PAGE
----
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An employees union at Petaluma Junior High School is protesting a program that places parents in volunteer positions on campus.

The dispute has left some potential volunteer opportunities unfilled.

The issue arose after the launch this year of a pilot program sponsored by the non-profit Healthy Communities Consortium that sought to place about 80 parents in key roles on campus.

In some cases, those jobs previously were done by employees whose jobs were eliminated by budget cuts. In other instances, the roles are new and identified by school officials as necessary.

Either way, classified employees' union president Loretta Kruusmagi is crying foul.

"As far as I'm concerned, they never should have started this thing," she said.

"Noon-duty people — those are instructional assistants," she said. "We had all those positions. We don't have them anymore, but those are our positions. Our stand is you can't have volunteers, they can't do our work."

Kruusmagi represents about 350 Petaluma school employees performing clerical, maintenance, custodial and other work.

It's not the first time that tough economic times have spurred a call to action among volunteers while at the same time igniting conflict with unions still smarting over job cuts, said Deputy Superintendent Steve Bolman.

"You can't contract out or have volunteers do bargaining-unit work," he said. "It's always an issue. It's nothing new, particularly at times when you are doing layoffs."

"It's not policy, this is law," he said. "(Volunteers) can't do work &‘usually, ordinarily or regularly done by classified employees.'"

But Bolman remained confident that a resolution will be had.

"Parents have the right to help out in the classroom and help their students," he said. "We have been looking for ways in which volunteers can help school districts."

The friction emerged when parents wanted to answer phones in the front office in the morning and assist a salaried librarian monitor students in the library before classes begin but were blocked by union opposition. Those were duties performed by employees whose positions that were cut when Petaluma lopped $5 million from the 2009-10 budget and another $2.7 million from the current year, Bolman said.

The debate doesn't sit well with Petaluma Junior High parent and volunteer Cathy Edmondson, who said she got pushback when she attempted to use the copy machine in the school office.

"My feeling is, you know what? I can go in there and do anything I want, as long as I'm helping," she said. "I guess the anger that I feel about it is even though the union has contractual rights to what goes on, they don't have the right to abridge my rights as a parent, volunteer and taxpayer."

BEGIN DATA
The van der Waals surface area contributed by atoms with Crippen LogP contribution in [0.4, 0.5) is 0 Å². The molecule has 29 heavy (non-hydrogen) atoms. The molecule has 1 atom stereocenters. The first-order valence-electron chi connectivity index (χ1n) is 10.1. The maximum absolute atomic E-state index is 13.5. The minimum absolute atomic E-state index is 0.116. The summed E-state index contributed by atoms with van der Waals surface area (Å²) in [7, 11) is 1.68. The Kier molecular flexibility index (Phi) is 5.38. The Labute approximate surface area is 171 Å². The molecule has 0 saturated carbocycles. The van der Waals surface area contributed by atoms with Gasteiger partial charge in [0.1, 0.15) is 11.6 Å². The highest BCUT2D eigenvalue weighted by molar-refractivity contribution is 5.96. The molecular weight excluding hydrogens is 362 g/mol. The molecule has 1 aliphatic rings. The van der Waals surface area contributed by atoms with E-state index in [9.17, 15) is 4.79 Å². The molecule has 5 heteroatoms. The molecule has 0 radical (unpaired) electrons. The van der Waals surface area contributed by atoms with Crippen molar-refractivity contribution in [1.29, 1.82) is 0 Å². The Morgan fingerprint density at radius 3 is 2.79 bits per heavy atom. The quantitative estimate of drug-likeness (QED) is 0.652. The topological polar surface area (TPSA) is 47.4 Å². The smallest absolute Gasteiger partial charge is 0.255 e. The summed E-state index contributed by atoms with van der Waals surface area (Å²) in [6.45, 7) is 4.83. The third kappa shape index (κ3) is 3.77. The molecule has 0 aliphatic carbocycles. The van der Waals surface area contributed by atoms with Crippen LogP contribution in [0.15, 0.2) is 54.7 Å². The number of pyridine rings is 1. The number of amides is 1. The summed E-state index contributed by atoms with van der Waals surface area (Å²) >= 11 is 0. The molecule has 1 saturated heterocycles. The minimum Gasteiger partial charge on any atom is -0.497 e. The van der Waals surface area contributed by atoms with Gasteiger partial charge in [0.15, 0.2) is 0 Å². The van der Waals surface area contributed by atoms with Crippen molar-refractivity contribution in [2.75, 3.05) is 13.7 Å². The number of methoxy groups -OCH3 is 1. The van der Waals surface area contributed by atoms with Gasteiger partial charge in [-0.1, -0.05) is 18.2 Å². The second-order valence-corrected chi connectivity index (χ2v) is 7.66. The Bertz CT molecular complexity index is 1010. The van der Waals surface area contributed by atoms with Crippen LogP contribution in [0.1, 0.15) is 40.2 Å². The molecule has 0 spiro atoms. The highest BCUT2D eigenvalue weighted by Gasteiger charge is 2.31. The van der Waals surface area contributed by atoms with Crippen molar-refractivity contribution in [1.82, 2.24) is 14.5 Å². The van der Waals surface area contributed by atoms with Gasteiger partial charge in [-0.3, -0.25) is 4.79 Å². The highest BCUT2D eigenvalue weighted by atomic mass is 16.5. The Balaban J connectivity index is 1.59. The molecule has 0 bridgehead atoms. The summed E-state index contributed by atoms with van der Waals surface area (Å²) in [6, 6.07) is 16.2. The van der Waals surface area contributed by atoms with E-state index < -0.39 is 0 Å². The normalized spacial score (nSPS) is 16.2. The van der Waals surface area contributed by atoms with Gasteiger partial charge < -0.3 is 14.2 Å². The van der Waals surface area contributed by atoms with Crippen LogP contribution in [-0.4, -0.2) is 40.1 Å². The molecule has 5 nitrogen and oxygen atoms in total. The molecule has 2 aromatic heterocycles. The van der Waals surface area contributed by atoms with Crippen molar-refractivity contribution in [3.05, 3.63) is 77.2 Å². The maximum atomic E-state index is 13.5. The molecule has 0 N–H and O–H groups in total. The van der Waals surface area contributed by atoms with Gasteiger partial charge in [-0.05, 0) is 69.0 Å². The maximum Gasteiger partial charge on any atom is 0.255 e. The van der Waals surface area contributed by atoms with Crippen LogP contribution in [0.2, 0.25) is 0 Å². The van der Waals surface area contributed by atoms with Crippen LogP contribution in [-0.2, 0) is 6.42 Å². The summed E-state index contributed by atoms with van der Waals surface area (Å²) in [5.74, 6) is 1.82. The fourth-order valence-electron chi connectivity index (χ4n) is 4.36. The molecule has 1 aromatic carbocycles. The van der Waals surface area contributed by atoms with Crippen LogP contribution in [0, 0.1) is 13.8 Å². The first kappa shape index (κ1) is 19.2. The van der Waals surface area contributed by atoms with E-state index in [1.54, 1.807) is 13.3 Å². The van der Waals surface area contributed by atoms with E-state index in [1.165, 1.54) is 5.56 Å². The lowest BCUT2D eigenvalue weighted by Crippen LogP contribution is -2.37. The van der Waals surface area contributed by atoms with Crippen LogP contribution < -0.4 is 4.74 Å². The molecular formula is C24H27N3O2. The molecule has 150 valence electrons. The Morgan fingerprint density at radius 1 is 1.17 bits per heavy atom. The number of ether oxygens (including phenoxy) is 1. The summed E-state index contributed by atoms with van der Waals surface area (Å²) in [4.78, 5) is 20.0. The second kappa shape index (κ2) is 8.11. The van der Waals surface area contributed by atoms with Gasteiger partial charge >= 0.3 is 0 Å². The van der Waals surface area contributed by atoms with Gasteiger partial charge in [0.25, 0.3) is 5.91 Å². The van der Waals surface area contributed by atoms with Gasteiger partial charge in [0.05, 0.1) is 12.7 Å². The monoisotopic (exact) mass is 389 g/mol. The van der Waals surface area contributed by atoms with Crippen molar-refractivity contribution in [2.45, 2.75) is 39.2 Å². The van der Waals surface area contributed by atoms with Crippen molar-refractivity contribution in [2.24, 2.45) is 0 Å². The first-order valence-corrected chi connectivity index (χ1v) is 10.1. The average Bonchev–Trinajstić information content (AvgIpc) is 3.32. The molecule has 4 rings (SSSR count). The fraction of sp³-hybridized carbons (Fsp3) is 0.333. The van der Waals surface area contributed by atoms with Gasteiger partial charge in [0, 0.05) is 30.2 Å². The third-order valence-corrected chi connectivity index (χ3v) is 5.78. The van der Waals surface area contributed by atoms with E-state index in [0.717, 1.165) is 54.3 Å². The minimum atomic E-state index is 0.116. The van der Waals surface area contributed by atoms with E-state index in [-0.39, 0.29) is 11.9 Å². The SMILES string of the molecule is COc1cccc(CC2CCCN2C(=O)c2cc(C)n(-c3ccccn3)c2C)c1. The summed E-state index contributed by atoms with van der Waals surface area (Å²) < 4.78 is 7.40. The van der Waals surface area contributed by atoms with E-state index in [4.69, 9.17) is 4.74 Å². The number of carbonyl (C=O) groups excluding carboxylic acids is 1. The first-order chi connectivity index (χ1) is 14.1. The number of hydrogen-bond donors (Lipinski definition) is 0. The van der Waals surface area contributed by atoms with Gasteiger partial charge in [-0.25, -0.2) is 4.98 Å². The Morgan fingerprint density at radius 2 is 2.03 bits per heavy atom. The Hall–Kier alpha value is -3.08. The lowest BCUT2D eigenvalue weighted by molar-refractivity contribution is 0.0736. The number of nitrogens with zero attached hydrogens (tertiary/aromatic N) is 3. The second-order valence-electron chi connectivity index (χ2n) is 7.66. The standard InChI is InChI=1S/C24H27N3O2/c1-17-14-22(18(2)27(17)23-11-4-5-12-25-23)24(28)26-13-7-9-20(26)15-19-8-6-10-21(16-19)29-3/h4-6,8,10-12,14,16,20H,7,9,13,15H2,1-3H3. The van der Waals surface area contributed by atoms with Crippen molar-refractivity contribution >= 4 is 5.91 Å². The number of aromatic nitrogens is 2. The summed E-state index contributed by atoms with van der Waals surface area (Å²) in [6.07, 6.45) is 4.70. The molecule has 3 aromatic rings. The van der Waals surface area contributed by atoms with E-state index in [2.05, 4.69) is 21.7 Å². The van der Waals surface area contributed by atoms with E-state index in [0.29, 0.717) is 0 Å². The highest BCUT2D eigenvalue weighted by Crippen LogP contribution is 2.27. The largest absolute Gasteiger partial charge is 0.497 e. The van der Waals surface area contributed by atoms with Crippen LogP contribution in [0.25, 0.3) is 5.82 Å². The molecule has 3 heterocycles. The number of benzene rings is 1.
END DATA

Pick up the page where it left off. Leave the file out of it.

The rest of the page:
"I was making copies in the copy room. My daughter frankly doesn't want me doing yard duty, so I have to help in less visible ways," she said. "There are tons of jobs that need to be done."

They will not be done by volunteers, Kruusmagi said.

"They are not going to have volunteers there at all," she said. "I can't cite the exact thing, but there are state rules. I believe it's in (education) code that volunteers are not allowed at schools."

Petaluma Junior High Principal John Lehmann said that parents have always supported sporting events and extra curricular programs, but getting volunteers during the school day has been a struggle.

Still, parent involvement plays a key role in school operations and student success, he said.

"It's a public school and they are mom and dad — they should be involved. There are different ways to do that; that is what we are struggling with," he said. "These are good people, no one is trying to play spoiler here."

School board members and backers of the volunteer program called for calm, saying an equitable resolution can be reached if both sides sit down together.

Lynn King, a parent of a Petaluma Junior High student and coordinator of the volunteer program, said she met with parent groups, staff and administrators last spring to identify where volunteers are most needed on campus.

The intent is not to step on toes but to fill gaps created by deep funding cuts as well as support junior-high age students who have a unique set of needs, King said.

"We're really only there to do what they told us (volunteers) can do. Our interest is the kids," she said. "Schools are losing personnel because of budgetary cutbacks, kids are being underserved by these budgetary cutbacks, so we are trying to do what we can."

"Whatever the issues with the unions are, we are just there to help," she said. "We are not there to create an issue with the unions and the school."

The issue is larger than the Petaluma School District, said school board member Mike Baddeley.

"The sticking point, the fly in the ointment, is the Public Employee Relations Board," he said. "It's not something so simple as sitting down with our public employees' union. It's bigger than them, that's the rub."

School board president Christina Kauk said the issue will get resolved and parents will remain an active part of campus life.

"It's absolutely essential and we rely very heavily on parent volunteers," she said.

"We need to have a conversation," she said. "Obviously the union is there to promote the position of those employees, to make sure nobody takes advantage of, or replaces, their positions and that is an important concern."